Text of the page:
Penn State Law students bring the Apfelbaum courtroom to life with mock trials

Credit: Penn StateCreative Commons

UNIVERSITY PARK, Pa. — Students in Penn State Professor from Practice Philip Sechler’s Advocacy I class were challenged to perform the many moving parts of both civil and criminal trials the weeks of Nov. 2 and Nov. 9, with the details as true to life as possible, from the jury and judge down to the witnesses and bailiff.

The students represented clients based on actual civil and criminal cases. The case docket for the project included Williams v. Simonson, a civil case involving gender discrimination, defamation, hostile workplace harassment and wrongful termination. Mary Anne Williams sued for back pay, lost pay, damages and reinstatement. The second civil case was Huntington v. Aster, which focused on professional negligence, a $1.5 million estate, and one of the parties of the case mysteriously disappearing in Peru.

The project’s one criminal case was State v. Donaldson. Stephen Donaldson was charged with the second-degree murder of his infant stepdaughter, Cara O’Neil, but claimed that the death was a result of a crib accident days before the child’s death. Both the prosecution and defense performed opening statements, cases and closing statements in front of an unbiased jury. Students also played the parts of witnesses and, just like witnesses in a real trial, were barred from consulting with classmates representing the opposing parties.

“It has been the most amazing experience,” said Ginny Nuñez, co-counsel for the prosecution in the Donaldson case. “Professor Sechler, along with the guest judges, have really helped develop the skills needed for trial advocacy. In my first class, I could barely utter a few words without forgetting the defendant’s name. Now I look forward to the adrenaline that comes from presenting your case.”

On the defense side, student Derek Markle spent the summer of 2015 working as a defense associate at Marshal, Dennehey, Warner, Coleman, & Goggin. He said the experience gained there came into play during the mock trials.“The practical knowledge instilled in us during advocacy class and the mock trial will give me a substantial advantage over, and truly set me apart from, my peers entering the field of practice from other law schools,” Markle said. “Having the opportunity to perform a mock trial allows us as students to make mistakes and learn from them in a risk-free environment, something that would not occur in practice.”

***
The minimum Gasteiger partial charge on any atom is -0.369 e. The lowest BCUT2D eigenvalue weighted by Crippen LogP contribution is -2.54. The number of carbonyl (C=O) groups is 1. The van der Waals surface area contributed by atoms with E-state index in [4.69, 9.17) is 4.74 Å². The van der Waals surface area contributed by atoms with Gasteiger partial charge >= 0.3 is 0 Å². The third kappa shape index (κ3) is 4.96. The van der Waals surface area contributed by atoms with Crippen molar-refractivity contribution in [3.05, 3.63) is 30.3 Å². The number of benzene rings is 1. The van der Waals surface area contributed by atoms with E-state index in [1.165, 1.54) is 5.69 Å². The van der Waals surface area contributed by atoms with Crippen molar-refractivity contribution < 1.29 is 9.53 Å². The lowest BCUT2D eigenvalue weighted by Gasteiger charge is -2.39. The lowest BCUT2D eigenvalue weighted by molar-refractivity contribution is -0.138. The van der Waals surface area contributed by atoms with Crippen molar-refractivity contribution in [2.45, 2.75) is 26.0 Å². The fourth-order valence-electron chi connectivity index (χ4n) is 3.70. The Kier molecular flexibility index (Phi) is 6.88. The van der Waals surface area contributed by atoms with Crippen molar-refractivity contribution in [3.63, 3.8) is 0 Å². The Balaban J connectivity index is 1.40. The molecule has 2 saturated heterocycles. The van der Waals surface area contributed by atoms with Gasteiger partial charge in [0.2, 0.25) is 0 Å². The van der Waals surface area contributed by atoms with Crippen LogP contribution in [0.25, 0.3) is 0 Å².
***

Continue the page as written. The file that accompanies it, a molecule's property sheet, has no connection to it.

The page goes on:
Penn State Law’s Advocacy I course is open to third-years students and focuses on the fundamental skills of trial advocacy, as students learn by doing. Each student conducts written and oral exercises concerning the trial process, including discovery, trial preparation, direct and cross examination of lay witnesses, examination of expert witnesses, and closing arguments. Students are also able to evaluate their own progress by viewing video recordings of their performances. 

“A witness to Tuesday’s proceedings commented that the quality of advocacy in these trials far exceeds what is commonly seen in our nation’s courts,” said Sechler. “I think that comment speaks to how hard these 50 students have worked to develop highly effective skills and present persuasive cases to the juries.”

Sechler practiced law for more than 15 years as a partner at Williams & Connolly LLP in Washington, D.C., where his principal areas of practice included commercial and real estate disputes, professional malpractice litigation, and class-action defense. Sechler has substantial trial experience in state and federal courts across the country. His litigation experience also includes appearances before the U.S. Courts of Appeals for the Second, Fourth, Seventh, Eighth, and District of Columbia Circuits, as well as before the appellate courts in Maryland, Florida, Virginia and the District of Columbia. Before joining Williams & Connolly, he was a clerk to Judge Francis D. Murnaghan Jr., of the U.S. Court of Appeals for the Fourth Circuit. He has also taught as an adjunct professor at Georgetown University Law Center and George Mason University School of Law.

Last Updated November 16, 2015